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Why Buddhism is True: The Science and…
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Why Buddhism is True: The Science and Philosophy of Meditation and… (original 2017; edition 2018)

by Robert Wright (Author)

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8302122,083 (3.96)79
From one of America's most brilliant writers, a New York Times bestselling journey through psychology, philosophy, and lots of meditation to show how Buddhism holds the key to moral clarity and enduring happiness. At the heart of Buddhism is a simple claim: The reason we suffer--and the reason we make other people suffer--is that we don't see the world clearly. At the heart of Buddhist meditative practice is a radical promise: We can learn to see the world, including ourselves, more clearly and so gain a deep and morally valid happiness. In this "sublime" (The New Yorker), pathbreaking book, Robert Wright shows how taking this promise seriously can change your life--how it can loosen the grip of anxiety, regret, and hatred, and how it can deepen your appreciation of beauty and of other people. He also shows why this transformation works, drawing on the latest in neuroscience and psychology, and armed with an acute understanding of human evolution. This book is the culmination of a personal journey that began with Wright's landmark book on evolutionary psychology, The Moral Animal, and deepened as he immersed himself in meditative practice and conversed with some of the world's most skilled meditators. The result is a story that is "provocative, informative and...deeply rewarding" (The New York Times Book Review), and as entertaining as it is illuminating. Written with the wit, clarity, and grace for which Wright is famous, Why Buddhism Is True lays the foundation for a spiritual life in a secular age and shows how, in a time of technological distraction and social division, we can save ourselves from ourselves, both as individuals and as a species.… (more)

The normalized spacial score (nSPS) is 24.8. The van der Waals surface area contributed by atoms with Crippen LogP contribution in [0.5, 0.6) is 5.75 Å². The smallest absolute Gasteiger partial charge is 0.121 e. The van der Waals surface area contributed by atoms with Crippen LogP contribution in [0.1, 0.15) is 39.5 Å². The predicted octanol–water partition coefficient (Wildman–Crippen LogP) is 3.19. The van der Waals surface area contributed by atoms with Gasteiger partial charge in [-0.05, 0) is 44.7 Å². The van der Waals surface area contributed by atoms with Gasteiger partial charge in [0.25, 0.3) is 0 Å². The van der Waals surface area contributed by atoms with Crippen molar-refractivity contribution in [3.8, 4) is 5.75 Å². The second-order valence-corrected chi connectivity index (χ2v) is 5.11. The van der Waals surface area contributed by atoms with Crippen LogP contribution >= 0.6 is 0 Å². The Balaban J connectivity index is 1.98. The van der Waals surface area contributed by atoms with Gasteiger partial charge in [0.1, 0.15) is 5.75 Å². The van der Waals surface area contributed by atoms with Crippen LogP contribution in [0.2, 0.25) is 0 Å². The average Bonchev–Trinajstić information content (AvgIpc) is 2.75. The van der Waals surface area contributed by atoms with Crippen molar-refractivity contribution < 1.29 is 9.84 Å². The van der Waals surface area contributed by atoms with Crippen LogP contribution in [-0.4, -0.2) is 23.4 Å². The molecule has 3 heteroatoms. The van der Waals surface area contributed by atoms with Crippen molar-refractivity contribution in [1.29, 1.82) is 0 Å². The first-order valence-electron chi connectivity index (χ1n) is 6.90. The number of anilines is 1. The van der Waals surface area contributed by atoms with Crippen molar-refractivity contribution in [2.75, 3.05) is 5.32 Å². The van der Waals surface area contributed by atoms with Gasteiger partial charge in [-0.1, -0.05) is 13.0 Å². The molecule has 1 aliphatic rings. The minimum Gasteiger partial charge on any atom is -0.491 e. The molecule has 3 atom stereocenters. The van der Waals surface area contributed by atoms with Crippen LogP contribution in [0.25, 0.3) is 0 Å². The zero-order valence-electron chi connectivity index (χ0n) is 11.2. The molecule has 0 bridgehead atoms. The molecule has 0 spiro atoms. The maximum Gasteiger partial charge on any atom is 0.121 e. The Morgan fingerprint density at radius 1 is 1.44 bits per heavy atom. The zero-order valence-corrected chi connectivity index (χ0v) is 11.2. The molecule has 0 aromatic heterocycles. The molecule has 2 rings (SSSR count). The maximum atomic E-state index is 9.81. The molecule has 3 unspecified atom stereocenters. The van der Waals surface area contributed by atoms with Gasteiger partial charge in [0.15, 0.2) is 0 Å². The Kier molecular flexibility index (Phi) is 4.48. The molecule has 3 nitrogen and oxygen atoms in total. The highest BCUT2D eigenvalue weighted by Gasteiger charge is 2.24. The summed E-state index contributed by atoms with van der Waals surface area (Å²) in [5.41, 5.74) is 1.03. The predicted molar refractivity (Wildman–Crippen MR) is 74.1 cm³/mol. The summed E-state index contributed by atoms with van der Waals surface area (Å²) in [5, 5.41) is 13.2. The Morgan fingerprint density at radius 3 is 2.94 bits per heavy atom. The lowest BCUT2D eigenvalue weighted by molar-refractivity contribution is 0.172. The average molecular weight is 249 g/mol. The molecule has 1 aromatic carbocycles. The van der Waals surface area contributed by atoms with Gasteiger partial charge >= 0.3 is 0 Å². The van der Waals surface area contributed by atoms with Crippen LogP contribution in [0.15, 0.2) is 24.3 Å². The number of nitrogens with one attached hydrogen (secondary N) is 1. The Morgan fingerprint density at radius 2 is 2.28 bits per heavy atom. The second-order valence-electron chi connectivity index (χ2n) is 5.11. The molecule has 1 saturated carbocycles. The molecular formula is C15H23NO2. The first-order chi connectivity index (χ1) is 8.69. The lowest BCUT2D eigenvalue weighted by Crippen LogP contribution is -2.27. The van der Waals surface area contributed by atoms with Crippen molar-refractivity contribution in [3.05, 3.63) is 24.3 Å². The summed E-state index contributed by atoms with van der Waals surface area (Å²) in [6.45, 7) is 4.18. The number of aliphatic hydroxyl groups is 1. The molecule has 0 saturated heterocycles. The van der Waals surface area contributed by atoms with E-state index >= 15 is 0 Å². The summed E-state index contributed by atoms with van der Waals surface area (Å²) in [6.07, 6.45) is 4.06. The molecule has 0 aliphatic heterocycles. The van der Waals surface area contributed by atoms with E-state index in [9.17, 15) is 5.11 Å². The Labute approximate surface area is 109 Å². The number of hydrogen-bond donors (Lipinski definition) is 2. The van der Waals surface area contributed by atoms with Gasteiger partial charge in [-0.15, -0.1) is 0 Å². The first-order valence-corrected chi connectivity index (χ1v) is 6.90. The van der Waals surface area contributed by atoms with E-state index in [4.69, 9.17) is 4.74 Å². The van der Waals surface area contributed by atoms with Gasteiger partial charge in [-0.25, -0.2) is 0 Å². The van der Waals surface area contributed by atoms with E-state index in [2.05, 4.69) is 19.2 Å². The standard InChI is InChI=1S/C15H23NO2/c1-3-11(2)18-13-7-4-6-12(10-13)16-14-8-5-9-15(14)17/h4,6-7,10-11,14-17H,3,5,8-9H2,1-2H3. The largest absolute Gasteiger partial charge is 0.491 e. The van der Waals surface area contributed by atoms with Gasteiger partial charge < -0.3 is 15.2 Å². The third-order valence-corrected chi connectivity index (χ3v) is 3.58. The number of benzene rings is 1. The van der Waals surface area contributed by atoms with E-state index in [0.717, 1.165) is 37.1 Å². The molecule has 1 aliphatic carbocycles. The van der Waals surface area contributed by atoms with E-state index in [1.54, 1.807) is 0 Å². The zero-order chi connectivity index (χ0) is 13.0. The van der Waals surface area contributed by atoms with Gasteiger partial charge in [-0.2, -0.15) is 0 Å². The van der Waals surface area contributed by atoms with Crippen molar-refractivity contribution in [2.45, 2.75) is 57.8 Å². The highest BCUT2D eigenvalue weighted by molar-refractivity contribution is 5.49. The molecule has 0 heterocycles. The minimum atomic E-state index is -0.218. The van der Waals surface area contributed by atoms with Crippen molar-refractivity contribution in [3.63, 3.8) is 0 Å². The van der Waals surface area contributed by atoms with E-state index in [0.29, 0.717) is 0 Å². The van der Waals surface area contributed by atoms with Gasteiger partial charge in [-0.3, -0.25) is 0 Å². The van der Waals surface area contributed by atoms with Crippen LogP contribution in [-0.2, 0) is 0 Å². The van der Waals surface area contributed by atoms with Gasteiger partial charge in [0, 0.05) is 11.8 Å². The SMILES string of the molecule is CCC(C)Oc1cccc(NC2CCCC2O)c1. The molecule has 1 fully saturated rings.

Member:RafikMankarious
Title:Why Buddhism is True: The Science and Philosophy of Meditation and Enlightenment
Authors:Robert Wright (Author)
Info:Simon & Schuster (2018), Edition: Reprint, 336 pages
Collections:Your library
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Tags:Ebook

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Why Buddhism is True: The Science and Philosophy of Meditation and Enlightenment by Robert Wright (2017)

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» See also 79 mentions

Showing 1-5 of 21 (next | show all)
“natural selection designed our feelings in a particular environment—an environment with no junk food… There are quite a few feelings like this—feelings that, back when they entered our lineage, served our ancestors’ interests but that don’t always serve our interests now.” ( )
  bowendwelle | Apr 19, 2021 |
On one hand, this book is a very strong and convincing introduction to the core truths of "Buddhism" (in quotes, because this book is very much written for the Western secular practitioner), why they matter, and how they can improve your understanding of the world and of your own mind. I felt there was a relevant insight or cleverly worded explanation on almost every page; I had to restrain myself from highlighting too many passages. In these passages, the prose is clear and flows easily. Even those skeptical of Buddhism or meditation should read this book to have these concepts in their wheelhouse.

On the other hand, Wright for some reason felt the need to intersperse clunky, verbose, poorly-edited humor/anecdotes/self-deprecation in with the real writing. This didn't detract much from my overall experience, but its existence in the text means four stars to a book that I easily took five stars worth of value from. ( )